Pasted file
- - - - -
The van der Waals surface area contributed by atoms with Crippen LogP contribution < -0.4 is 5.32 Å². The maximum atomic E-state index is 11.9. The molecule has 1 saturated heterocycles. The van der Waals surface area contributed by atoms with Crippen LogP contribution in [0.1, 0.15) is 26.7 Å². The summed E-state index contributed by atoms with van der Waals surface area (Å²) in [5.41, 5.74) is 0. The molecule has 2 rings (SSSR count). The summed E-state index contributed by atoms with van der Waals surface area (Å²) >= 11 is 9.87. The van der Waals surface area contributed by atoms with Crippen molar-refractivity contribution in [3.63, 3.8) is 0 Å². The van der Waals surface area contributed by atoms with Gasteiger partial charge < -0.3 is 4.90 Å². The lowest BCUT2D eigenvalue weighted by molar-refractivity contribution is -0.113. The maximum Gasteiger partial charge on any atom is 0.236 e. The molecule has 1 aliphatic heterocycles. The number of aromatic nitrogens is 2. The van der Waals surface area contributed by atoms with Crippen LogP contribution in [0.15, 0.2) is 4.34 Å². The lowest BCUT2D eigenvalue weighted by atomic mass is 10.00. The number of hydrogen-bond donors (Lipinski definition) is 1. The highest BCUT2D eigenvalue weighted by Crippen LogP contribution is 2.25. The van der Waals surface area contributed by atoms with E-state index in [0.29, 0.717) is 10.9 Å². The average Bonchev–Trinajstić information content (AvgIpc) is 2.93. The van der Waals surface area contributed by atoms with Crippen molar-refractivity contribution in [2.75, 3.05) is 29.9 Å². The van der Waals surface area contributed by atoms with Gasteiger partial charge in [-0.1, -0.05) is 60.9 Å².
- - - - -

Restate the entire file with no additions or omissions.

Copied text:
The van der Waals surface area contributed by atoms with Crippen LogP contribution < -0.4 is 5.32 Å². The maximum atomic E-state index is 11.9. The molecule has 1 saturated heterocycles. The van der Waals surface area contributed by atoms with Crippen LogP contribution in [0.1, 0.15) is 26.7 Å². The summed E-state index contributed by atoms with van der Waals surface area (Å²) in [5.41, 5.74) is 0. The molecule has 2 rings (SSSR count). The summed E-state index contributed by atoms with van der Waals surface area (Å²) >= 11 is 9.87. The van der Waals surface area contributed by atoms with Crippen molar-refractivity contribution in [3.63, 3.8) is 0 Å². The van der Waals surface area contributed by atoms with Gasteiger partial charge < -0.3 is 4.90 Å². The lowest BCUT2D eigenvalue weighted by molar-refractivity contribution is -0.113. The maximum Gasteiger partial charge on any atom is 0.236 e. The molecule has 1 aliphatic heterocycles. The number of aromatic nitrogens is 2. The van der Waals surface area contributed by atoms with Crippen LogP contribution in [0.15, 0.2) is 4.34 Å². The lowest BCUT2D eigenvalue weighted by atomic mass is 10.00. The number of hydrogen-bond donors (Lipinski definition) is 1. The highest BCUT2D eigenvalue weighted by Crippen LogP contribution is 2.25. The van der Waals surface area contributed by atoms with E-state index in [0.29, 0.717) is 10.9 Å². The average Bonchev–Trinajstić information content (AvgIpc) is 2.93. The van der Waals surface area contributed by atoms with Crippen molar-refractivity contribution in [2.75, 3.05) is 29.9 Å². The van der Waals surface area contributed by atoms with Gasteiger partial charge in [-0.1, -0.05) is 60.9 Å².